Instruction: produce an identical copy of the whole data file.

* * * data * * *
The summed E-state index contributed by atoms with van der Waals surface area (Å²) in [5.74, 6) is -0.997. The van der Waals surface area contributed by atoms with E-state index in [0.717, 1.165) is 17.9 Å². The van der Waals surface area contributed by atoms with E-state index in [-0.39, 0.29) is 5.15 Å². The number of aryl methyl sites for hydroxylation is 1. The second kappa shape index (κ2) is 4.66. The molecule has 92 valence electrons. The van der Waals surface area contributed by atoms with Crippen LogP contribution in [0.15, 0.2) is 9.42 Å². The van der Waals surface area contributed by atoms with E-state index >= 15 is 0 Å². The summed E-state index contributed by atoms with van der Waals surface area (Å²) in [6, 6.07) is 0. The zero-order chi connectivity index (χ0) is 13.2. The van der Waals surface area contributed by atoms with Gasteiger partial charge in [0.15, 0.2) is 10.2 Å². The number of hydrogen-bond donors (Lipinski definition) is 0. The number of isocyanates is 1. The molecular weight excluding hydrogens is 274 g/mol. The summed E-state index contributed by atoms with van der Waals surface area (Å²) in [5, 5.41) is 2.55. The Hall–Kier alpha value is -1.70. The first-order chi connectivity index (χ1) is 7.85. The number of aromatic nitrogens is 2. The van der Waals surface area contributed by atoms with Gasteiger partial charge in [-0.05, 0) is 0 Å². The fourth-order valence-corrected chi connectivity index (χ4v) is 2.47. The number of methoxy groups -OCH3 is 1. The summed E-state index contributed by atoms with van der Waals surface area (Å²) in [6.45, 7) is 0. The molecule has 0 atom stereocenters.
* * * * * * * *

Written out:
The summed E-state index contributed by atoms with van der Waals surface area (Å²) in [5.74, 6) is -0.997. The van der Waals surface area contributed by atoms with E-state index in [0.717, 1.165) is 17.9 Å². The van der Waals surface area contributed by atoms with E-state index in [-0.39, 0.29) is 5.15 Å². The number of aryl methyl sites for hydroxylation is 1. The second kappa shape index (κ2) is 4.66. The molecule has 92 valence electrons. The van der Waals surface area contributed by atoms with Crippen LogP contribution in [0.15, 0.2) is 9.42 Å². The van der Waals surface area contributed by atoms with E-state index >= 15 is 0 Å². The summed E-state index contributed by atoms with van der Waals surface area (Å²) in [6, 6.07) is 0. The zero-order chi connectivity index (χ0) is 13.2. The van der Waals surface area contributed by atoms with Gasteiger partial charge in [0.15, 0.2) is 10.2 Å². The number of hydrogen-bond donors (Lipinski definition) is 0. The number of isocyanates is 1. The molecular weight excluding hydrogens is 274 g/mol. The summed E-state index contributed by atoms with van der Waals surface area (Å²) in [5, 5.41) is 2.55. The Hall–Kier alpha value is -1.70. The first-order chi connectivity index (χ1) is 7.85. The number of aromatic nitrogens is 2. The van der Waals surface area contributed by atoms with Gasteiger partial charge in [-0.05, 0) is 0 Å². The fourth-order valence-corrected chi connectivity index (χ4v) is 2.47. The number of methoxy groups -OCH3 is 1. The summed E-state index contributed by atoms with van der Waals surface area (Å²) in [6.45, 7) is 0. The molecule has 0 atom stereocenters.